We present a theoretical model predicting racially biased policing produces 1) more use of potentially lethal force by firearms against Black civilians than against White civilians and 2) lower fatality rates for Black civilians than White civilians. We empirically evaluate this second prediction with original officer-involved shooting data from eight local police jurisdictions from 2010 to 2017, finding that Black fatality rates are significantly lower than White fatality rates and that this significance would survive an omitted covariate three times as strong as any of our observed covariates. Furthermore, using outcome test methodology and a comparability assumption, we estimate that at least 30% of Black civilians shot by the police would not have been shot had they been White. An omitted covariate would need to be at least three times as strong as any of our observed covariates to eliminate this finding. Finally, any omitted covari ate would have to affect Black fatality rates and not Hispanic fatality rates in order to be consistent with the data.
In 2017, the Trump Administration restored local law enforcement agencies’ access to military weapons and some other types of surplus military equipment (SME) that had been prohibited by the Obama Administration. The Justice Department background paper used to justify this decision cited two papers published by the American Economic Association. These papers used SME data collected with a 2014 Freedom of Information Act request and concluded that SME, supplied to local law enforcement by the federal government via the 1033 Program, reduces crime. Here we show that the findings of these studies are not credible due to problems with the data. Using more detailed audit data on 1033 SME, we show that the 2014 data are flawed and that the more recent data provide no evidence that 1033 SME reduces crime.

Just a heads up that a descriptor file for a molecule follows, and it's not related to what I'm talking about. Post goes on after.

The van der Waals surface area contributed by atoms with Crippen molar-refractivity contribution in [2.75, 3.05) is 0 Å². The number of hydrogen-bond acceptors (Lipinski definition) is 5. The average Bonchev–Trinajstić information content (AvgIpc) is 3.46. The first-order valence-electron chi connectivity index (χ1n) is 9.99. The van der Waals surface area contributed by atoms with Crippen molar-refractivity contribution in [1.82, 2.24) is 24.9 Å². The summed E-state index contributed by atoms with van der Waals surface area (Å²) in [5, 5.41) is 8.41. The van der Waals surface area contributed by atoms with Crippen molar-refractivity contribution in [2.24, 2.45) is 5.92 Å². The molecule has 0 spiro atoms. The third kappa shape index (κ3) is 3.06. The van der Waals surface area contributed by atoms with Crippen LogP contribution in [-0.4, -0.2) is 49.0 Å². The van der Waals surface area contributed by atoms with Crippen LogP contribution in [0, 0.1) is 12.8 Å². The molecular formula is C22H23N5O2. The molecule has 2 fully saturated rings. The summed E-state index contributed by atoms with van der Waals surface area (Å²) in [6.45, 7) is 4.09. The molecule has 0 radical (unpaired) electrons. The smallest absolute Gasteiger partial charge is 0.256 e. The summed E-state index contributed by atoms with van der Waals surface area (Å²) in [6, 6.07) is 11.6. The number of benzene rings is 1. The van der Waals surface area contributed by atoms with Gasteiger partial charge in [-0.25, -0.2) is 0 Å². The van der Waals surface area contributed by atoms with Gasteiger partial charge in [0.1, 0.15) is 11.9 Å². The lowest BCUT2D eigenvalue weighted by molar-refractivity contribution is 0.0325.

Police use of force bears on central matters of political science, including equality of citizen treatment by government. In light of recent high-profile officer-involved shootings (OIS) that resulted in civilian deaths, we assess whether, conditional on a shooting, a civilian’s race predicts fatality during police-civilian interactions. We combine Los Angeles data on OIS with a novel research design to estimate the causal effects of fatal shootings on citizen-initiated contact with government. Specifically, we examine whether fatal OIS affect citizen contact with the municipal government via use of the emergency 911 and nonemergency 311 call systems in Los Angeles. We find no average effect of OIS on patterns of 911 and 311 call behavior across a wide range of empirical specifications. Our results suggest, contrary to existing evidence, that OIS, in and of themselves, do not substantively change civic behavior, at least not citizen-initiated contact with local government.